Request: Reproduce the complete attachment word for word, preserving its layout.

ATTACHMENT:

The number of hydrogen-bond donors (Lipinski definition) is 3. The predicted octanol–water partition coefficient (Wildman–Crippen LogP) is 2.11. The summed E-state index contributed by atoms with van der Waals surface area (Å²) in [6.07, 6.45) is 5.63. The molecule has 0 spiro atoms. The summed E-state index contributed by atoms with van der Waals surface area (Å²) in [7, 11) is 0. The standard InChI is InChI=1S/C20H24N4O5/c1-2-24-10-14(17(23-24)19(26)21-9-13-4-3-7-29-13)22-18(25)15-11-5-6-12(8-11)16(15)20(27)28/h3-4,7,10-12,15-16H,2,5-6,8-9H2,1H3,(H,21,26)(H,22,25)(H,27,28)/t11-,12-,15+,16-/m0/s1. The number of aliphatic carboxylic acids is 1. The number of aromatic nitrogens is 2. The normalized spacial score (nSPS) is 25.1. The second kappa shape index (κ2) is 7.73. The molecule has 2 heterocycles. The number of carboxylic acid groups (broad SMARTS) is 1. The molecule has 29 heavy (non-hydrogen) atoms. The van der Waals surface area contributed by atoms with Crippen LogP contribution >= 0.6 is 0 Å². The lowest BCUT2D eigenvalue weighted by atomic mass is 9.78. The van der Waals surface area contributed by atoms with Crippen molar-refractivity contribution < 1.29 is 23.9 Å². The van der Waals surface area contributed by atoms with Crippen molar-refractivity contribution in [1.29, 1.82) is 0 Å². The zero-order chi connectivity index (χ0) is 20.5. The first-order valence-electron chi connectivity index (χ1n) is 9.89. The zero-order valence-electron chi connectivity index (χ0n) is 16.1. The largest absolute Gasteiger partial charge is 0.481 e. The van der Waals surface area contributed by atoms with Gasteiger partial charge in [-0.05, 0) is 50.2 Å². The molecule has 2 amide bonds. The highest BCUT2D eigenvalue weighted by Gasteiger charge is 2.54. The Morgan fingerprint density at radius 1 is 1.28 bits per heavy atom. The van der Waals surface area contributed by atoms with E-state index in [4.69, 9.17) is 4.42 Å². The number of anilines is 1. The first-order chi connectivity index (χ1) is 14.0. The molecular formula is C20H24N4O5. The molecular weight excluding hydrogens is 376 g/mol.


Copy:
The number of hydrogen-bond donors (Lipinski definition) is 3. The predicted octanol–water partition coefficient (Wildman–Crippen LogP) is 2.11. The summed E-state index contributed by atoms with van der Waals surface area (Å²) in [6.07, 6.45) is 5.63. The molecule has 0 spiro atoms. The summed E-state index contributed by atoms with van der Waals surface area (Å²) in [7, 11) is 0. The standard InChI is InChI=1S/C20H24N4O5/c1-2-24-10-14(17(23-24)19(26)21-9-13-4-3-7-29-13)22-18(25)15-11-5-6-12(8-11)16(15)20(27)28/h3-4,7,10-12,15-16H,2,5-6,8-9H2,1H3,(H,21,26)(H,22,25)(H,27,28)/t11-,12-,15+,16-/m0/s1. The number of aliphatic carboxylic acids is 1. The number of aromatic nitrogens is 2. The normalized spacial score (nSPS) is 25.1. The second kappa shape index (κ2) is 7.73. The molecule has 2 heterocycles. The number of carboxylic acid groups (broad SMARTS) is 1. The molecule has 29 heavy (non-hydrogen) atoms. The van der Waals surface area contributed by atoms with Crippen LogP contribution >= 0.6 is 0 Å². The lowest BCUT2D eigenvalue weighted by atomic mass is 9.78. The van der Waals surface area contributed by atoms with Crippen molar-refractivity contribution < 1.29 is 23.9 Å². The van der Waals surface area contributed by atoms with Crippen molar-refractivity contribution in [1.29, 1.82) is 0 Å². The zero-order chi connectivity index (χ0) is 20.5. The first-order valence-electron chi connectivity index (χ1n) is 9.89. The zero-order valence-electron chi connectivity index (χ0n) is 16.1. The largest absolute Gasteiger partial charge is 0.481 e. The van der Waals surface area contributed by atoms with Gasteiger partial charge in [-0.05, 0) is 50.2 Å². The molecule has 2 amide bonds. The highest BCUT2D eigenvalue weighted by Gasteiger charge is 2.54. The Morgan fingerprint density at radius 1 is 1.28 bits per heavy atom. The van der Waals surface area contributed by atoms with E-state index in [4.69, 9.17) is 4.42 Å². The number of anilines is 1. The first-order chi connectivity index (χ1) is 14.0. The molecular formula is C20H24N4O5. The molecular weight excluding hydrogens is 376 g/mol.